Deepal Wannakuwatte, former owner of the Sacramento Capitols professional tennis team, has been ordered to pay more than $100 million in restitution to victims of a decade-long Ponzi scheme he perpetrated.
From 2002 until his arrest in February 2014, Wannakuwatte defrauded between 150 and 200 individuals, companies, and government entities out of $230,000,000 through a classic Ponzi scheme. An investigation began after a tip from an investor in 2013 and involved a joint investigation by the Federal Bureau of Investigation, the Internal Revenue Service, and the Federal Deposit Insurance Corporation, Office of the Inspector General.
The investigation determined that Wannakuwatte told his “investors” that two of his companies were involved in the international sale of latex gloves and that it did business with government agencies, in particular the Department of Veterans Affairs (VA). He further avowed that these companies had annual revenues in the tens of millions of dollars. Wannakuwatte developed false documents and relationships to prove his bona fides to investors, including false tax returns overstating income, false corporate documents, and a fake VA representative. While the company did sell latex gloves and did business with the VA, revenues were only a fraction of what he advertised and the business was in fact losing money. Wannakuwatte used the money from investors to cover these losses and pad his own pockets.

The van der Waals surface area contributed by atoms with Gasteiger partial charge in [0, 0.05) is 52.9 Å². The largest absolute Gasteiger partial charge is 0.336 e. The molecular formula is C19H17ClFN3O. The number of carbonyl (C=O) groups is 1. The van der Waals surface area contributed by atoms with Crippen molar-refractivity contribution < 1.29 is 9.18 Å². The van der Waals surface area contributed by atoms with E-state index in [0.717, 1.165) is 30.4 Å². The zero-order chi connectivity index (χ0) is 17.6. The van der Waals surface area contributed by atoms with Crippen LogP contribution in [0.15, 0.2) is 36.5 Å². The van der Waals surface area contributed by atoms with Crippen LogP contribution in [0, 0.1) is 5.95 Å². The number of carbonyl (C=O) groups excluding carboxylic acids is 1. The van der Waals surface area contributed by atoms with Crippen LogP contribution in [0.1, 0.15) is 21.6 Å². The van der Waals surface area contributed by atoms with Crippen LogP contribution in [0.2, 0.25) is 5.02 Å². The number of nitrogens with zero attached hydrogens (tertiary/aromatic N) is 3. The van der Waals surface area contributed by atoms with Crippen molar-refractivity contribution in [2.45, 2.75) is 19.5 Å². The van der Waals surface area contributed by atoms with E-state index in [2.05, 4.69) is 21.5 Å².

He purchased the Capitols with his ill-gotten gains and moved them to Las Vegas in February 2014. The rebranded Las Vegas Neon went defunct almost immediately after his arrest.
Wannakuwatte was sentenced to 20 years in prison after an emotional sentencing hearing on November 13, 2014. There, the judge said, “Deepal, you are a sociopath. . . . You are a liar, a serial liar. A thief, a serial thief.” In February 2015, he was ordered to forfeit more than $3 million worth of real estate, vehicles, interests in financial accounts, cash, and business interests.
The final chapter in the case came to a close on March 5, 2015, when the judge ordered that Wannakuwatte pay a total of $108,199,452.63 in restitution. Wannakuwatte claimed he had already paid back some of the victims, but the court determined that he had not met his burden of showing this to the court. Unfortunately, the victims will likely remain short-changed. While the forfeitures will go toward restitution, the remainder of the roughly $105,000,000 will be paid back at a minimum rate of a mere $25.00 per quarter during the course of his incarceration.
—Joseph W. Martini, Wiggin and Dana LLP, Stamford, CT